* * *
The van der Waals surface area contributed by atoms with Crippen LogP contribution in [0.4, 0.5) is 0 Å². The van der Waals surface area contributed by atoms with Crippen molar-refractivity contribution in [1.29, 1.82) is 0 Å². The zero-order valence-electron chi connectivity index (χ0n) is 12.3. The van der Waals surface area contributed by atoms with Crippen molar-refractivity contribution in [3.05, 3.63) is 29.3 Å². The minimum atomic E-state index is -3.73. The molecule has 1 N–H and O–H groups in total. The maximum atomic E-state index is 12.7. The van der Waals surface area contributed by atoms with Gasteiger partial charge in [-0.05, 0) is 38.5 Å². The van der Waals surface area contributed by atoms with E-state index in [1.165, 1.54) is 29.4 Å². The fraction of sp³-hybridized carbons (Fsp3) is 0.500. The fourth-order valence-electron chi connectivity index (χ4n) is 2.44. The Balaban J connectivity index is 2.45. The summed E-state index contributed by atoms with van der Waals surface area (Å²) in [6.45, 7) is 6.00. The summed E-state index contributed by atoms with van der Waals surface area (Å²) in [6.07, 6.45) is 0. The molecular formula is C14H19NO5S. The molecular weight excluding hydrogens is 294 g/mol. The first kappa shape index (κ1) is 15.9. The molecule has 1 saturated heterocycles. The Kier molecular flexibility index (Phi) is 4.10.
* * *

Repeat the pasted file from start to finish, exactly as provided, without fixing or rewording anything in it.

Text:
The van der Waals surface area contributed by atoms with Crippen LogP contribution in [0.4, 0.5) is 0 Å². The van der Waals surface area contributed by atoms with Crippen molar-refractivity contribution in [1.29, 1.82) is 0 Å². The zero-order valence-electron chi connectivity index (χ0n) is 12.3. The van der Waals surface area contributed by atoms with Crippen molar-refractivity contribution in [3.05, 3.63) is 29.3 Å². The minimum atomic E-state index is -3.73. The molecule has 1 N–H and O–H groups in total. The maximum atomic E-state index is 12.7. The van der Waals surface area contributed by atoms with Gasteiger partial charge in [-0.05, 0) is 38.5 Å². The van der Waals surface area contributed by atoms with E-state index in [1.165, 1.54) is 29.4 Å². The fraction of sp³-hybridized carbons (Fsp3) is 0.500. The fourth-order valence-electron chi connectivity index (χ4n) is 2.44. The Balaban J connectivity index is 2.45. The summed E-state index contributed by atoms with van der Waals surface area (Å²) in [6.45, 7) is 6.00. The summed E-state index contributed by atoms with van der Waals surface area (Å²) in [6.07, 6.45) is 0. The molecular formula is C14H19NO5S. The molecular weight excluding hydrogens is 294 g/mol. The first kappa shape index (κ1) is 15.9. The molecule has 1 saturated heterocycles. The Kier molecular flexibility index (Phi) is 4.10.